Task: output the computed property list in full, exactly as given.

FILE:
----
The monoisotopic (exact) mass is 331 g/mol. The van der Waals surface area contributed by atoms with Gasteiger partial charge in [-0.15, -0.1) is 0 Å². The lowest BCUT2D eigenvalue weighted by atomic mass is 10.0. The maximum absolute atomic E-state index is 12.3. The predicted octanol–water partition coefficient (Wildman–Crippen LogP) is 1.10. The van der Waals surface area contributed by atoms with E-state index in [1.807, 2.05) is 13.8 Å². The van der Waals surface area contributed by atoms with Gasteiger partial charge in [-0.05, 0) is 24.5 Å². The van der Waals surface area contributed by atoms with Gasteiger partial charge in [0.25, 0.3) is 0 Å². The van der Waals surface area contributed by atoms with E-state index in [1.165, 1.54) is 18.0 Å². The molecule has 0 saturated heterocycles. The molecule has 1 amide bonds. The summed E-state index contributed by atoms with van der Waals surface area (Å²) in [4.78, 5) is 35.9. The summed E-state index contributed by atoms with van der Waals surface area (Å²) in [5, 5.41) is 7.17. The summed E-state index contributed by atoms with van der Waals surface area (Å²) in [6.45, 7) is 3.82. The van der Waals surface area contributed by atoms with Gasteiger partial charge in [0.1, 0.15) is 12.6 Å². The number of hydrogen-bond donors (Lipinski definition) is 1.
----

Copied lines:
The monoisotopic (exact) mass is 331 g/mol. The van der Waals surface area contributed by atoms with Gasteiger partial charge in [-0.15, -0.1) is 0 Å². The lowest BCUT2D eigenvalue weighted by atomic mass is 10.0. The maximum absolute atomic E-state index is 12.3. The predicted octanol–water partition coefficient (Wildman–Crippen LogP) is 1.10. The van der Waals surface area contributed by atoms with E-state index in [1.807, 2.05) is 13.8 Å². The van der Waals surface area contributed by atoms with Gasteiger partial charge in [-0.05, 0) is 24.5 Å². The van der Waals surface area contributed by atoms with Gasteiger partial charge in [0.25, 0.3) is 0 Å². The van der Waals surface area contributed by atoms with E-state index in [1.165, 1.54) is 18.0 Å². The molecule has 0 saturated heterocycles. The molecule has 1 amide bonds. The summed E-state index contributed by atoms with van der Waals surface area (Å²) in [4.78, 5) is 35.9. The summed E-state index contributed by atoms with van der Waals surface area (Å²) in [5, 5.41) is 7.17. The summed E-state index contributed by atoms with van der Waals surface area (Å²) in [6.45, 7) is 3.82. The van der Waals surface area contributed by atoms with Gasteiger partial charge in [0.1, 0.15) is 12.6 Å². The number of hydrogen-bond donors (Lipinski definition) is 1.